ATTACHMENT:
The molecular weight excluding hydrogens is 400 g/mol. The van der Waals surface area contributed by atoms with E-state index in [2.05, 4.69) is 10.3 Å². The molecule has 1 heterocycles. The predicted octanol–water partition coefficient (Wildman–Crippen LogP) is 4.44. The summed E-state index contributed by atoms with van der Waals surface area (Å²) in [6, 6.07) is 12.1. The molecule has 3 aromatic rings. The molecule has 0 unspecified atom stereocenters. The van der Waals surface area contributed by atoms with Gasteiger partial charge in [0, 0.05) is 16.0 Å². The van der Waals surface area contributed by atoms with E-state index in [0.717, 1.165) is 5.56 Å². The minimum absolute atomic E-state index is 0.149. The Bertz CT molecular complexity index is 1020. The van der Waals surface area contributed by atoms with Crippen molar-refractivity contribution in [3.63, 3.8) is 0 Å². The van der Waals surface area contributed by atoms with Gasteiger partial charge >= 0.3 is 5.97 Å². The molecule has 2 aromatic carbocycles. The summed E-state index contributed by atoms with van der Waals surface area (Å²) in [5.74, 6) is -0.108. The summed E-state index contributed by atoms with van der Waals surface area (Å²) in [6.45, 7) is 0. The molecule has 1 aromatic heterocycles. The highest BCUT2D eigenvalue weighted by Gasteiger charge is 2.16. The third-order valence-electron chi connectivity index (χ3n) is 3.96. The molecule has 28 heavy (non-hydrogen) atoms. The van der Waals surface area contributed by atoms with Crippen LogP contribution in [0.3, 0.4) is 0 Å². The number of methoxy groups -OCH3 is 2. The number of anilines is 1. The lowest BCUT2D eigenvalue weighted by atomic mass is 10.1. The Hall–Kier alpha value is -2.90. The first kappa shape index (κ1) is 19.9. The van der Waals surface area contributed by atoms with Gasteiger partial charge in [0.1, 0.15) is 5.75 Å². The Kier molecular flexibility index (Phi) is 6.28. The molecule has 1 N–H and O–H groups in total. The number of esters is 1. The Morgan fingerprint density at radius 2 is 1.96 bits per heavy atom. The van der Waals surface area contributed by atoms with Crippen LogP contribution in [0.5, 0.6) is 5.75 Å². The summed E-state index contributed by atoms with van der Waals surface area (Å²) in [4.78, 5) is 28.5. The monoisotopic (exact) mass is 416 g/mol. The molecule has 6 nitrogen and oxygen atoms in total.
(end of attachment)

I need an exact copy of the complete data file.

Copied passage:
The molecular weight excluding hydrogens is 400 g/mol. The van der Waals surface area contributed by atoms with E-state index in [2.05, 4.69) is 10.3 Å². The molecule has 1 heterocycles. The predicted octanol–water partition coefficient (Wildman–Crippen LogP) is 4.44. The summed E-state index contributed by atoms with van der Waals surface area (Å²) in [6, 6.07) is 12.1. The molecule has 3 aromatic rings. The molecule has 0 unspecified atom stereocenters. The van der Waals surface area contributed by atoms with Gasteiger partial charge in [0, 0.05) is 16.0 Å². The van der Waals surface area contributed by atoms with E-state index in [0.717, 1.165) is 5.56 Å². The minimum absolute atomic E-state index is 0.149. The Bertz CT molecular complexity index is 1020. The van der Waals surface area contributed by atoms with Crippen molar-refractivity contribution in [3.63, 3.8) is 0 Å². The van der Waals surface area contributed by atoms with Gasteiger partial charge >= 0.3 is 5.97 Å². The molecule has 2 aromatic carbocycles. The summed E-state index contributed by atoms with van der Waals surface area (Å²) in [5.74, 6) is -0.108. The summed E-state index contributed by atoms with van der Waals surface area (Å²) in [6.45, 7) is 0. The molecule has 1 aromatic heterocycles. The highest BCUT2D eigenvalue weighted by Gasteiger charge is 2.16. The third-order valence-electron chi connectivity index (χ3n) is 3.96. The molecule has 28 heavy (non-hydrogen) atoms. The van der Waals surface area contributed by atoms with Crippen LogP contribution in [0.3, 0.4) is 0 Å². The number of methoxy groups -OCH3 is 2. The number of anilines is 1. The lowest BCUT2D eigenvalue weighted by atomic mass is 10.1. The Hall–Kier alpha value is -2.90. The first kappa shape index (κ1) is 19.9. The van der Waals surface area contributed by atoms with Gasteiger partial charge in [0.1, 0.15) is 5.75 Å². The Kier molecular flexibility index (Phi) is 6.28. The molecule has 1 N–H and O–H groups in total. The number of esters is 1. The Morgan fingerprint density at radius 2 is 1.96 bits per heavy atom. The van der Waals surface area contributed by atoms with Crippen LogP contribution in [0.5, 0.6) is 5.75 Å². The summed E-state index contributed by atoms with van der Waals surface area (Å²) in [4.78, 5) is 28.5. The monoisotopic (exact) mass is 416 g/mol. The molecule has 6 nitrogen and oxygen atoms in total.